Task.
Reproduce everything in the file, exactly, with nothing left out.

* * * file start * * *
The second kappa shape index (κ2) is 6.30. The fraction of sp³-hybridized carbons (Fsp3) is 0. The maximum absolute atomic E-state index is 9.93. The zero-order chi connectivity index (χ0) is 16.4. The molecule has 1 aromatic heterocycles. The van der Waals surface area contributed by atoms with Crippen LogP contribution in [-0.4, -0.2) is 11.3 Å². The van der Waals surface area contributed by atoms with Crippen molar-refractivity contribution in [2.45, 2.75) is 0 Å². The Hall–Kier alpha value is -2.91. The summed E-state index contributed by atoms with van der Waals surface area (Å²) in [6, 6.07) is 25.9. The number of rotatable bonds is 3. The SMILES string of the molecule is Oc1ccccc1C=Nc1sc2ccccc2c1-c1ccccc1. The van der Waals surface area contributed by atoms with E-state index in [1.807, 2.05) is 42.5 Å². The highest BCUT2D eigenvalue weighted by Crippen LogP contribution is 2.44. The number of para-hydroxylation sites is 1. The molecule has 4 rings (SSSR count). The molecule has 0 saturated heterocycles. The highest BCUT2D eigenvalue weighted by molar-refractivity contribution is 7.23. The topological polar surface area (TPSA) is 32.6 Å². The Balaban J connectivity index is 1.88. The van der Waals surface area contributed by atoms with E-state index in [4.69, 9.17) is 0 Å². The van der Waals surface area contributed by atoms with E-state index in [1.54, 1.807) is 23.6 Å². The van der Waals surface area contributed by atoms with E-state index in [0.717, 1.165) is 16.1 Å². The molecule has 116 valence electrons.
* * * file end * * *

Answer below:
The second kappa shape index (κ2) is 6.30. The fraction of sp³-hybridized carbons (Fsp3) is 0. The maximum absolute atomic E-state index is 9.93. The zero-order chi connectivity index (χ0) is 16.4. The molecule has 1 aromatic heterocycles. The van der Waals surface area contributed by atoms with Crippen LogP contribution in [-0.4, -0.2) is 11.3 Å². The van der Waals surface area contributed by atoms with Crippen molar-refractivity contribution in [2.45, 2.75) is 0 Å². The Hall–Kier alpha value is -2.91. The summed E-state index contributed by atoms with van der Waals surface area (Å²) in [6, 6.07) is 25.9. The number of rotatable bonds is 3. The SMILES string of the molecule is Oc1ccccc1C=Nc1sc2ccccc2c1-c1ccccc1. The van der Waals surface area contributed by atoms with E-state index in [1.807, 2.05) is 42.5 Å². The highest BCUT2D eigenvalue weighted by Crippen LogP contribution is 2.44. The number of para-hydroxylation sites is 1. The molecule has 4 rings (SSSR count). The molecule has 0 saturated heterocycles. The highest BCUT2D eigenvalue weighted by molar-refractivity contribution is 7.23. The topological polar surface area (TPSA) is 32.6 Å². The Balaban J connectivity index is 1.88. The van der Waals surface area contributed by atoms with E-state index in [4.69, 9.17) is 0 Å². The van der Waals surface area contributed by atoms with E-state index in [1.54, 1.807) is 23.6 Å². The van der Waals surface area contributed by atoms with E-state index in [0.717, 1.165) is 16.1 Å². The molecule has 116 valence electrons.